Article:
North Beach is San Francisco’s “Little Italy”. As such, you’re never more than a stone’s throw from an Italian restaurant in these parts. Most of them, as far as I’ve experienced, are relatively mediocre, as you might expect in a tourist-oriented area with an overabundance of one type of restaurant. Caffe Baonecci is a nice change of pace.
I’ve walked by this place literally hundreds of times, as it’s right in the thick of North Beach — on Green between Colombus and Union. It’s two doors down from the famed Golden Boy Pizza (which is amazing), and just steps away from a handful of other restaurants and bars. Caffe Baonecci is unassuming. It’s a pretty small restaurant on the corner that’s family owned, and doesn’t look particularly swanky or chic. In my opinion, this actually works in my favor since it keeps the hoards of tourists at bay, and allows me to enjoy a nice Italian dinner that is both delicious and not completely overwhelming.
I’m not actually sure how long the wait would have been this Friday night, because I rarely go anywhere popular without a reservation anymore. We had a 7pm rezzo, and our tiny table was waiting for us promptly. We ordered a bottle of wine ($37), a salad ($14), a pasta ($19), and a specialty pizza ($20). Their pizzas are super duper thin crust, and everything is home made (ok, I don’t think the pasta noodles are home made, but I’m not actually sure). Everything was great. I was totally jonesing for some carbs, and that meal certainly did deliver.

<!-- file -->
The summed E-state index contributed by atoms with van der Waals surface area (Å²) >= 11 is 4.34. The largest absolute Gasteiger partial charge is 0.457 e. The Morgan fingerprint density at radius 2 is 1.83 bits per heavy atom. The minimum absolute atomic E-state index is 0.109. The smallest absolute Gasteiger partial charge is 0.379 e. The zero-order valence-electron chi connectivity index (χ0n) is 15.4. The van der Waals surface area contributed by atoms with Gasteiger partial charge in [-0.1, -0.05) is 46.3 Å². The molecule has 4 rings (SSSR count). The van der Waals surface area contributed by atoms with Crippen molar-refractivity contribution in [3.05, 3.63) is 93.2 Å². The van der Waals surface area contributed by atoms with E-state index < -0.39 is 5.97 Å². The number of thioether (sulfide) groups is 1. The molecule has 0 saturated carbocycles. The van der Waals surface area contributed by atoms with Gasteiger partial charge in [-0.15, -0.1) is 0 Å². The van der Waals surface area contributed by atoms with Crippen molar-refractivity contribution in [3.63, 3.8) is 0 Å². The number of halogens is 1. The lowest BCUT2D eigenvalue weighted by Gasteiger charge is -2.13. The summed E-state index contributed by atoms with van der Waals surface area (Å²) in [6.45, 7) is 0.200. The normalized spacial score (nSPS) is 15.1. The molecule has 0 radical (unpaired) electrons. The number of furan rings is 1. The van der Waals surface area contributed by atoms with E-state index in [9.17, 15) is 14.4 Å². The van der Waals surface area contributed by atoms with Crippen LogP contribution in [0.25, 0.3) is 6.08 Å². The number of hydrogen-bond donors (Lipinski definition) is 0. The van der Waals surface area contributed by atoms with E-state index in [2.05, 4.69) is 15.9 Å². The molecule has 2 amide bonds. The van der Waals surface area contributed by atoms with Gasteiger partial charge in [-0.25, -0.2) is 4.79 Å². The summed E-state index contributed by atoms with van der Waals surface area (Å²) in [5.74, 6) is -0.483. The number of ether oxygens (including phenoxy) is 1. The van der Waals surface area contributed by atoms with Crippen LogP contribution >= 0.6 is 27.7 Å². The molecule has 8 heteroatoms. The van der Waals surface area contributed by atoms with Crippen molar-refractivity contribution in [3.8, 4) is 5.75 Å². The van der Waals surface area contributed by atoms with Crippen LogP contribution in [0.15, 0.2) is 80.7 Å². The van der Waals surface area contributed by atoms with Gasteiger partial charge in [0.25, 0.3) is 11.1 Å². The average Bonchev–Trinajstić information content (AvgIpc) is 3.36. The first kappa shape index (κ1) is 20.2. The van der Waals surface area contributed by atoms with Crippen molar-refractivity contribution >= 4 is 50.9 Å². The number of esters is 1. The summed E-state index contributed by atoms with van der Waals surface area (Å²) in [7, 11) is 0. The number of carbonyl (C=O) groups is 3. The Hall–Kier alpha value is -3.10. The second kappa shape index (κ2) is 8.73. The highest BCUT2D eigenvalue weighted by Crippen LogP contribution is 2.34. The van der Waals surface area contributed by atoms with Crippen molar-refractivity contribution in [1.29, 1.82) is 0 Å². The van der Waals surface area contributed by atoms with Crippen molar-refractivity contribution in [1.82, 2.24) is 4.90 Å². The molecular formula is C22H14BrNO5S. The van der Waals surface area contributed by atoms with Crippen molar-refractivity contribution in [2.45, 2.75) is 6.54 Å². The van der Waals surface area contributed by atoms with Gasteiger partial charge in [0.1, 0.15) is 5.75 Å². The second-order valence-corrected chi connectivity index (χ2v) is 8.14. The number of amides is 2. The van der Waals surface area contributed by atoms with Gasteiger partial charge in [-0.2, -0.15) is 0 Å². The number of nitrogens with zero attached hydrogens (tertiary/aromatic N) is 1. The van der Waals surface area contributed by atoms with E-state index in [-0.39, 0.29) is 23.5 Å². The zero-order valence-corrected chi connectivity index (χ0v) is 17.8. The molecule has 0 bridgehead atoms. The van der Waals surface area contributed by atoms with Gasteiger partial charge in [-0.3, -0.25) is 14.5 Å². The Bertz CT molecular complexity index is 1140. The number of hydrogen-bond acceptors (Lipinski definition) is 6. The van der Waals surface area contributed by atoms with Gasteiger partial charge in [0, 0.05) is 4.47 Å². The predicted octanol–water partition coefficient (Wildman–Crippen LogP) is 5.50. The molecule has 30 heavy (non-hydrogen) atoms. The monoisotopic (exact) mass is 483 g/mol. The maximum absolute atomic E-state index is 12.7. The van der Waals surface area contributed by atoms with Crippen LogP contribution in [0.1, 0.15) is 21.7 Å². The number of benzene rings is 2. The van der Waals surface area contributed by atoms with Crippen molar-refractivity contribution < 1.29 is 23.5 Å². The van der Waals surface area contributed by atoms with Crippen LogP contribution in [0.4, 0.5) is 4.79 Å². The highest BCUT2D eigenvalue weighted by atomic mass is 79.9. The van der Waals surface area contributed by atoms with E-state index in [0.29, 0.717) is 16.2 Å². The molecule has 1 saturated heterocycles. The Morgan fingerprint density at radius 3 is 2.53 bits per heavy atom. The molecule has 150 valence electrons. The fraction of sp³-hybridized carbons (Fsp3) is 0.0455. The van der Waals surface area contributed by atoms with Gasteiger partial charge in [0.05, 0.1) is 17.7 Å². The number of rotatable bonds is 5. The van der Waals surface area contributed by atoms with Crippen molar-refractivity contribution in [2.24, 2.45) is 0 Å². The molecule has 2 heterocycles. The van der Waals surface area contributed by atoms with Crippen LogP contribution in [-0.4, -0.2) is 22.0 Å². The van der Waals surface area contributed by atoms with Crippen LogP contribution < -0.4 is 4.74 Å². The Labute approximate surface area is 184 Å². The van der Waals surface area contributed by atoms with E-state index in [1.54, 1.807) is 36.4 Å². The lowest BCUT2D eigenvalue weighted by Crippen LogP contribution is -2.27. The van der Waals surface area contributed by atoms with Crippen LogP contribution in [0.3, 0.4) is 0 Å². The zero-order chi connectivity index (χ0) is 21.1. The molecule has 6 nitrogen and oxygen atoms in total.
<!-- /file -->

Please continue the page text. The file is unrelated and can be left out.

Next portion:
We started with a Burrata Salad, which was a very generous portion of burrata with delicious tomatoes. Next came the carbs — the Pasta Al Forno (baked) and Porcini and Arugula Pizza. The pizza was very good, but the pasta was the star dish for me. It was simple — large tube pastas baked with tomato sauce and cheese — but it really hit the spot. It was rich and tasty, and the portion was generous. We did not leave hungry.
I admit that I should try more Italian places in the area, but I’m happy to know there is at least one place whose food speaks louder than the praise in the tour books.